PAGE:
Why has the United Nations declared 2014 the International Year of Crystallography?
Is it because more Nobel prizes have been awarded to crystallographers per capita than scientists in any other field? Is it because crystallography has improved almost every aspect of daily life from health to entertainment?
Crystallographers have a golden opportunity to let the world know why 2014 is the International Year of Crystallography and how valuable basic and applied research in crystallography is to their everyday life.
Thousands of crystals have changed the world. Diamond crystals have had a major impact upon world economy. Diamonds are not just a girl’s best friend but are a symbol of wealth and prosperity and contribute to marital harmony, slave labor and international discord. Crystallographic studies that have provided details of the structure of gems and the source of their color and beauty have paved the way for the creation of synthetic gems.
The many-faceted beauty of crystals has led to the development of cults that believe in their healing power. More people are probably aware of the mythical healing power of crystals than the fact that crystals have played an essential role in medical science and the cure of disease. Anyone who has diabetes taking insulin should be interested in the role that the crystallization of insulin plays in their very survival. The first crystal of pure insulin proved that this pancreatic secretion was critical to human health and the crystal structure of the first synthetic human insulin demonstrated that a cloned protein was identical in properties and in three-dimensional structure to naturally occurring human insulin. Is the insulin crystal the most important crystal ever formed? For some people it is.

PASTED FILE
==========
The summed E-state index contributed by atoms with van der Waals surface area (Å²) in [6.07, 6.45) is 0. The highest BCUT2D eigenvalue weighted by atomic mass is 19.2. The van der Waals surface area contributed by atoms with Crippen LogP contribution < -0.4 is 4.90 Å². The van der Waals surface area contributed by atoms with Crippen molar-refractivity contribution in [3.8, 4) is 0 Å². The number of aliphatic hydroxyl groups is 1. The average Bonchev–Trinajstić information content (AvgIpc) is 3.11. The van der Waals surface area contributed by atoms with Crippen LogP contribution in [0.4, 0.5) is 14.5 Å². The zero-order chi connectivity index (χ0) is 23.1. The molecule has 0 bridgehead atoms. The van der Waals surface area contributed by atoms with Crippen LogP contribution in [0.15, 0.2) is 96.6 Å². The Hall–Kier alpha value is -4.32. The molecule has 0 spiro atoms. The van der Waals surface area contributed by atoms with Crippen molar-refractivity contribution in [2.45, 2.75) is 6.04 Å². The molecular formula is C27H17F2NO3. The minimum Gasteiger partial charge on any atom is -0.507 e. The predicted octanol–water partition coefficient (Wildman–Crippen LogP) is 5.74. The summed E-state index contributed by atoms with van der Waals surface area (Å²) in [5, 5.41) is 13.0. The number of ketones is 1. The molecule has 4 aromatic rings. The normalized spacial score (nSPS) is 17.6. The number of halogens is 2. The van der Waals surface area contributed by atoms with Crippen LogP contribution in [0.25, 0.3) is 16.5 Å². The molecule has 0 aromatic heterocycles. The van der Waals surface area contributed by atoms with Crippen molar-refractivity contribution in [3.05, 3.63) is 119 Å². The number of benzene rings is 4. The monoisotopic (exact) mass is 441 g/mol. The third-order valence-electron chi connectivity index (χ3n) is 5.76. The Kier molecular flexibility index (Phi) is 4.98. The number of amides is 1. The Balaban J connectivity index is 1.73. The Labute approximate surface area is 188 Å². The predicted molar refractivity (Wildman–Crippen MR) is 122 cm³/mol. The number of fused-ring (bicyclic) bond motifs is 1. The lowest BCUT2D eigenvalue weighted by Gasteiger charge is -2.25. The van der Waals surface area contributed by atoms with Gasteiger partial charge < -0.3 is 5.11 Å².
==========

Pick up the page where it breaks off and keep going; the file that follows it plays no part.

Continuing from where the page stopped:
What do you consider the most important crystal ever discovered or crystallized of any natural or synthetic material?
You are invited to submit a picture of your nominee for 'the most important crystal' and a 100 word explanation for your choice to the IUCr Newsletter. Selected nominations will be published in the Newsletter or posted on the IUCr website.
There is an article by Edgar Meyer in this Newsletter describing the merits of immortalizing the structures of molecules found by crystallographic analysis in sculptures and paintings in public spaces. If you are aware of such artworks the editor invites you to photograph them and send them to us with captions identifying the artwork and where it is on display.
If you have ideas or plans for promoting and celebrating the IYCr the editors would be pleased to learn of them and share them with the community.William L. Duax, Editor